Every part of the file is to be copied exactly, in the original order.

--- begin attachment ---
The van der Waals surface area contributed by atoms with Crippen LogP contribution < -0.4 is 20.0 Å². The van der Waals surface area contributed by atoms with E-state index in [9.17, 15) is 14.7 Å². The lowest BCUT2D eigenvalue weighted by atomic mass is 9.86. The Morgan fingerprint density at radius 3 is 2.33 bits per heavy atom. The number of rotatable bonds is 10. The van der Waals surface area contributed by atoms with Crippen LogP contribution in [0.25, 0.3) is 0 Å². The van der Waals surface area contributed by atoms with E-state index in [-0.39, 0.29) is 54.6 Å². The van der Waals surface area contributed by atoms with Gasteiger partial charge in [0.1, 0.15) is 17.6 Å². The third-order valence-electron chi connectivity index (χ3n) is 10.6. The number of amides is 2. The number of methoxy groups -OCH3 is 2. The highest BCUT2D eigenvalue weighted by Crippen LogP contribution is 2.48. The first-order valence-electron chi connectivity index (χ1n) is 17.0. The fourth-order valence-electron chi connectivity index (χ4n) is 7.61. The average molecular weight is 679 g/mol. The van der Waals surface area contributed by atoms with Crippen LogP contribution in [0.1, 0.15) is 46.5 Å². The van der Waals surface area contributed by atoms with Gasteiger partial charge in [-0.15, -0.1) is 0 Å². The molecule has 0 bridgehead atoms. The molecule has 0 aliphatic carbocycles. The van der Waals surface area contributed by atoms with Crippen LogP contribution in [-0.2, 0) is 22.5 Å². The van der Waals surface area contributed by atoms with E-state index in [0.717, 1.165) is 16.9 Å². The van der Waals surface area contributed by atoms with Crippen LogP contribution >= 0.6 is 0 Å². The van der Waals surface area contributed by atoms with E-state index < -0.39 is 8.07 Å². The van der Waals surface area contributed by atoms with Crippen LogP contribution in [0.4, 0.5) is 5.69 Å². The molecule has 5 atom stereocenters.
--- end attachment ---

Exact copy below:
The van der Waals surface area contributed by atoms with Crippen LogP contribution < -0.4 is 20.0 Å². The van der Waals surface area contributed by atoms with E-state index in [9.17, 15) is 14.7 Å². The lowest BCUT2D eigenvalue weighted by atomic mass is 9.86. The Morgan fingerprint density at radius 3 is 2.33 bits per heavy atom. The number of rotatable bonds is 10. The van der Waals surface area contributed by atoms with Crippen LogP contribution in [0.25, 0.3) is 0 Å². The van der Waals surface area contributed by atoms with E-state index in [-0.39, 0.29) is 54.6 Å². The van der Waals surface area contributed by atoms with Gasteiger partial charge in [0.1, 0.15) is 17.6 Å². The third-order valence-electron chi connectivity index (χ3n) is 10.6. The number of amides is 2. The number of methoxy groups -OCH3 is 2. The highest BCUT2D eigenvalue weighted by Crippen LogP contribution is 2.48. The first-order valence-electron chi connectivity index (χ1n) is 17.0. The fourth-order valence-electron chi connectivity index (χ4n) is 7.61. The average molecular weight is 679 g/mol. The van der Waals surface area contributed by atoms with Crippen LogP contribution in [0.1, 0.15) is 46.5 Å². The van der Waals surface area contributed by atoms with Gasteiger partial charge in [-0.15, -0.1) is 0 Å². The molecule has 0 bridgehead atoms. The molecule has 0 aliphatic carbocycles. The van der Waals surface area contributed by atoms with Crippen LogP contribution in [-0.2, 0) is 22.5 Å². The van der Waals surface area contributed by atoms with E-state index in [0.717, 1.165) is 16.9 Å². The van der Waals surface area contributed by atoms with Crippen LogP contribution >= 0.6 is 0 Å². The van der Waals surface area contributed by atoms with E-state index < -0.39 is 8.07 Å². The van der Waals surface area contributed by atoms with Crippen LogP contribution in [0.4, 0.5) is 5.69 Å². The molecule has 5 atom stereocenters.